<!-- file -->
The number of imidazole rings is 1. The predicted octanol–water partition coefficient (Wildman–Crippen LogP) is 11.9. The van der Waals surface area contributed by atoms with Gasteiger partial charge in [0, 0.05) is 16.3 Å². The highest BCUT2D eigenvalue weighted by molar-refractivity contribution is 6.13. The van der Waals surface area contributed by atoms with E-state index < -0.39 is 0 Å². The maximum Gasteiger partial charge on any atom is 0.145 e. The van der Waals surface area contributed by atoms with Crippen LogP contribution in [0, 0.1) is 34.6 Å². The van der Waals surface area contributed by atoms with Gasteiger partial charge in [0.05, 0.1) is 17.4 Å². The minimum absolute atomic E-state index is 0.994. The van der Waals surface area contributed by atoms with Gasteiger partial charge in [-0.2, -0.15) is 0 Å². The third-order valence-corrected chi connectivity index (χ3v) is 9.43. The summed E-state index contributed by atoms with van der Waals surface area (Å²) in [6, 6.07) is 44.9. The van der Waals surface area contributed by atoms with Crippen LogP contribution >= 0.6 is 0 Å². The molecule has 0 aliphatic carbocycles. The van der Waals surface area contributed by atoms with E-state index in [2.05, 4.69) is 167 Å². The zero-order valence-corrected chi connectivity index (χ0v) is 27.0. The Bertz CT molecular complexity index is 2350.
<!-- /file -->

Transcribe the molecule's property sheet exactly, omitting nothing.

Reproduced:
The number of imidazole rings is 1. The predicted octanol–water partition coefficient (Wildman–Crippen LogP) is 11.9. The van der Waals surface area contributed by atoms with Gasteiger partial charge in [0, 0.05) is 16.3 Å². The highest BCUT2D eigenvalue weighted by molar-refractivity contribution is 6.13. The van der Waals surface area contributed by atoms with E-state index < -0.39 is 0 Å². The maximum Gasteiger partial charge on any atom is 0.145 e. The van der Waals surface area contributed by atoms with Crippen LogP contribution in [0, 0.1) is 34.6 Å². The van der Waals surface area contributed by atoms with Gasteiger partial charge in [0.05, 0.1) is 17.4 Å². The minimum absolute atomic E-state index is 0.994. The van der Waals surface area contributed by atoms with Gasteiger partial charge in [-0.2, -0.15) is 0 Å². The third-order valence-corrected chi connectivity index (χ3v) is 9.43. The summed E-state index contributed by atoms with van der Waals surface area (Å²) in [6, 6.07) is 44.9. The van der Waals surface area contributed by atoms with Crippen LogP contribution >= 0.6 is 0 Å². The molecule has 0 aliphatic carbocycles. The van der Waals surface area contributed by atoms with E-state index in [2.05, 4.69) is 167 Å². The zero-order valence-corrected chi connectivity index (χ0v) is 27.0. The Bertz CT molecular complexity index is 2350.